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The Three Hebrew Boys

Text: Daniel Chapters 1, 2, 3

Video (5 min)














Today’s lesson is about three boys about your age who chose to do the right thing. These Hebrew boys were from nobility who had been taken captive from Jerusalem to Babylon; but though in an unfamiliar country, and prisoners to the powerful king Nebuchadnezzar, they were not scared to decline to say no that would cause them to sin against God. They refused the king’s food (like old meat and wine). They went to the best schools and could read, write, and do math very well.  The Babylonian king knew this and ordered that they educated in Babylon (or “Babylonian” way, which is another name for the Chaldeans now.).  Their names were Daniel, Hananiah, Mishael, and Azariah.  Young Daniel "purposed in his heart that he would not defile himself with the portion of the king's meat, nor with the wine which he drank." So he pleaded with the king's captain to let him and his friends eat vegetables (pulse), and plain water. God was with the boys. An experiment was made for ten days. On the eleventh day they were found to be looking better than the others that ate the king’s food and wine.  When they stood before the king three years later, they were smarter and healthier than the other children. The last three of these are sometimes called Shadrach, Meshach, and Abednego. Later, Daniel is promoted and leaves the three (Chapter 2) because he interprets a dream of Nebuchadnezzar.


Then the word of the Lord came to me, saying, “Thus says the Lord God of Israel, ‘Like these good figs, so I will regard as good the captives of Judah, whom I have sent out of this place into the land of the Chaldeans. For I will set My eyes on them for good, and I will bring them again to this land; and I will build them up and not overthrow them, and I will plant them and not pluck them up, and I will give them a heart to know Me for I am the Lord; and they will be My people, and I will be their God, for they will return to Me with their whole heart (Jeremiah 24:4-7, see also Deuteronomy 30:1-10Jeremiah 27:22; 29:10-14; 32:36-38).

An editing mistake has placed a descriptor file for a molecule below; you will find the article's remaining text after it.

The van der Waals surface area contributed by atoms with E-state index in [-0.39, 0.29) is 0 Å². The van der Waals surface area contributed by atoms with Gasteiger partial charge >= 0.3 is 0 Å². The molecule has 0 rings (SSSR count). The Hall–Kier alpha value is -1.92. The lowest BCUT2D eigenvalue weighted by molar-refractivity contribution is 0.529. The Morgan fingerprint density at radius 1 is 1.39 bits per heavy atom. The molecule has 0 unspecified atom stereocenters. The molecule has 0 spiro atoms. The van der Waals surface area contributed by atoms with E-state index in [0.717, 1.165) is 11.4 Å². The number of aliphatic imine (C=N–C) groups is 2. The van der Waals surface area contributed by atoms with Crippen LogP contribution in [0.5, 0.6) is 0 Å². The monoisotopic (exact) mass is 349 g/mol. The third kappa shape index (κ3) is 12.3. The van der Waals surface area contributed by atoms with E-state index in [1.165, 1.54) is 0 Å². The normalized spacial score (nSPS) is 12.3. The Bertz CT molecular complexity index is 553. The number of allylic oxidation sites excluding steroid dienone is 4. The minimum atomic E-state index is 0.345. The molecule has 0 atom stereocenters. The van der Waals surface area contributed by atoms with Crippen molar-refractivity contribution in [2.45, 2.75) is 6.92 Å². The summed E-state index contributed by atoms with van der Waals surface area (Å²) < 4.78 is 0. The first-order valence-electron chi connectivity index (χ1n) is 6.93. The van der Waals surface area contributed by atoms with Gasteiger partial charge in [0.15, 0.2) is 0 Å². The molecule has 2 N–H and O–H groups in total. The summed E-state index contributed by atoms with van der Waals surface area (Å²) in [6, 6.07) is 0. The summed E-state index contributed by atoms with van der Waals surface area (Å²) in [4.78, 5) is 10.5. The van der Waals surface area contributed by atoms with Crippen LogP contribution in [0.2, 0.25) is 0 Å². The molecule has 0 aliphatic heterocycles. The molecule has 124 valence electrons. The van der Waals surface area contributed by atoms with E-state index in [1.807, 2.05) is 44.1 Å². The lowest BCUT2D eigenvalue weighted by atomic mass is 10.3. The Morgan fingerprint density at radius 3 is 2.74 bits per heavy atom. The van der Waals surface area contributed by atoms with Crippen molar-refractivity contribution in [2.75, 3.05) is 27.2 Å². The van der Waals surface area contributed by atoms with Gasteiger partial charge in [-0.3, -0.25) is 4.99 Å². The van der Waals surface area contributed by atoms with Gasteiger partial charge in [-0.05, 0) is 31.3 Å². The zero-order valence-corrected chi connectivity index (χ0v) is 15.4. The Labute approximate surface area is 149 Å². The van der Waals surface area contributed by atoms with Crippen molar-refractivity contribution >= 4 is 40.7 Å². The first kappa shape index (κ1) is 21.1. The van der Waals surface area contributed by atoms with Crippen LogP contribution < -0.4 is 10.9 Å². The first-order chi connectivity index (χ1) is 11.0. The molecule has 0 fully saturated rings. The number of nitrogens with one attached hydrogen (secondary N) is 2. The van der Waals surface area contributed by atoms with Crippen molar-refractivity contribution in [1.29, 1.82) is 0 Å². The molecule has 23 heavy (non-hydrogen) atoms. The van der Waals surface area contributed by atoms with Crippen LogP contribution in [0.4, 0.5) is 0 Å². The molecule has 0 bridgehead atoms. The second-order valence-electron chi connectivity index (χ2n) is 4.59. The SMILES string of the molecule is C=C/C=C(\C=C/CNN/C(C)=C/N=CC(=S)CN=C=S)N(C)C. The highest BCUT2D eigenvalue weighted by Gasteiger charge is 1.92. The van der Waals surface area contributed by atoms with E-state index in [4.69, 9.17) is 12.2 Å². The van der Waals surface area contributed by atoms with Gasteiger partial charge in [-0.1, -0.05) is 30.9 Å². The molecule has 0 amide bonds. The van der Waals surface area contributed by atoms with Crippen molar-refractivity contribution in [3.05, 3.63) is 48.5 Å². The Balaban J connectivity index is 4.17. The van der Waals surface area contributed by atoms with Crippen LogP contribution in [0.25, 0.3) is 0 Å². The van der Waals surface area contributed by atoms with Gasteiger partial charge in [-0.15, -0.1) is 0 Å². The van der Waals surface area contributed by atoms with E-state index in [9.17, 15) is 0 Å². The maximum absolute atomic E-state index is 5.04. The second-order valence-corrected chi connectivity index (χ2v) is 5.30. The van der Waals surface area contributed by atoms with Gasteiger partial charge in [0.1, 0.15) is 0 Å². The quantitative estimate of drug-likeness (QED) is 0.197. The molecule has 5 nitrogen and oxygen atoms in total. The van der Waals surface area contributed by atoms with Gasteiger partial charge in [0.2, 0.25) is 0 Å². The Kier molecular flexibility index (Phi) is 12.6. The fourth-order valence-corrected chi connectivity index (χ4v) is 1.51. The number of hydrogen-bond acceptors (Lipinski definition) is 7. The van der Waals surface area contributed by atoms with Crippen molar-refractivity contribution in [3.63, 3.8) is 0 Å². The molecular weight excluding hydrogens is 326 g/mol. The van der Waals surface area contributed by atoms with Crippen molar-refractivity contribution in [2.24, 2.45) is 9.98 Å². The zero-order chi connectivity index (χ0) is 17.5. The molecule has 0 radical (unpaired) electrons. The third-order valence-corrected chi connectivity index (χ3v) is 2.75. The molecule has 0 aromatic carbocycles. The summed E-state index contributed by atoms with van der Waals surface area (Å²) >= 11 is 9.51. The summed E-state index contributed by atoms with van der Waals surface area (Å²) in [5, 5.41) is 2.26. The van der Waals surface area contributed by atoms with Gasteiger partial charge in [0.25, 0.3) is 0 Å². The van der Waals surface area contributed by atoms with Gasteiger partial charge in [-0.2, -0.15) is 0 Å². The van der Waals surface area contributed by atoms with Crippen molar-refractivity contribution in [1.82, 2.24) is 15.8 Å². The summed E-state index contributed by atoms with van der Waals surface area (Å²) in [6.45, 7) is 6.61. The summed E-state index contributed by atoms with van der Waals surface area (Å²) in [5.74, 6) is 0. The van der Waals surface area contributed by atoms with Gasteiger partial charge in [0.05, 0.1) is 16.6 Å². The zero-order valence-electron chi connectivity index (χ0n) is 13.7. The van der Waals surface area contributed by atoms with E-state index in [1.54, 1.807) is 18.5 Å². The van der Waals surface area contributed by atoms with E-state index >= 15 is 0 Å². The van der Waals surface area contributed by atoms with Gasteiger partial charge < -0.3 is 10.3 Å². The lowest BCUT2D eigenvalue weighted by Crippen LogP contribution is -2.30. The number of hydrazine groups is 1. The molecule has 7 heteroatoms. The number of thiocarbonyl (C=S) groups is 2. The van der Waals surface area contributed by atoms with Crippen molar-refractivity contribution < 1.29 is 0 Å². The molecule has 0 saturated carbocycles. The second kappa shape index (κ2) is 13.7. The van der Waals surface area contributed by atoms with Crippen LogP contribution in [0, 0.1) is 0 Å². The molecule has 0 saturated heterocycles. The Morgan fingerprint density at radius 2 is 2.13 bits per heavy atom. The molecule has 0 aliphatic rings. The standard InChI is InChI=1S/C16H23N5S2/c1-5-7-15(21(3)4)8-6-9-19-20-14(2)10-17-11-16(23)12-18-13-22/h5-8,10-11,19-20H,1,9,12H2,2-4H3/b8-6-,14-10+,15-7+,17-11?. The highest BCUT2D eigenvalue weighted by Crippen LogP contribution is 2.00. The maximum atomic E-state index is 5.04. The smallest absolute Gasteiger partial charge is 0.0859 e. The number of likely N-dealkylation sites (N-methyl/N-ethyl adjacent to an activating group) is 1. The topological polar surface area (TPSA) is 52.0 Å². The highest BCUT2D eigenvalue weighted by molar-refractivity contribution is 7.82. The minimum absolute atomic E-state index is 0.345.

There is a strong note of irony here. The Jewish captives of Babylon are in bondage because of their idolatry (see Isaiah 2; 30:19-22; 31:7Jeremiah 8:19Ezekiel 5:1-12; 6:1-10; 14:1-5; 16:15-23; 20:39-40; 22:1-4; 23). Israel was commanded not to make or worship idols, on penalty of death. Until their Babylonian captivity, they persisted in their idolatry. Idolatry was one of the reasons for their being in Babylon.


Now, with the making of this golden image and the dedication ceremony, Daniel’s three friends find themselves commanded to worship this idol, or die. God said, “Worship idols and die,” while Nebuchadnezzar said, “Worship my idol or die.” Shadrach, Meshach, and Abed-nego were determined to flee from idolatry, even if it meant death; Nebuchadnezzar commanded them to practice idolatry, or they would surely die. In doing what seemed to lead to certain death (refusing to bow down to the golden image), the three Hebrews were delivered from death. These three remained faithful to God and to His law, even when threatened with the fiery furnace. In contrast, Israel persisted in her idolatry, even when warned not to do so. Shadrach, Meshach, and Abed-nego are the ideal Israelites, who obey God’s law even when it is life-threatening. They would rather face the wrath of men than the wrath of God.


Years later as young men, the king wanted them to bow down to his statue as if he was a God. When they refused, King Nebuchadnezzar decided to publically burn them. He ordered the furnace be heated seven times hotter than normal.  Their hands were tied and were cast into the blazing furnace. Even the soldiers near the furnace were burned. When the King saw what looked to be four men in the furnace, released and walking around. One looked like the Son of God. He wanted to speak to them. King Nebuchadnezzar then accepted God, and made a law to leave them and their people alone. Shadrach, Meshach and Abednego could rule over parts of Babylon. They trusted in God’ salvation for doing what was right.

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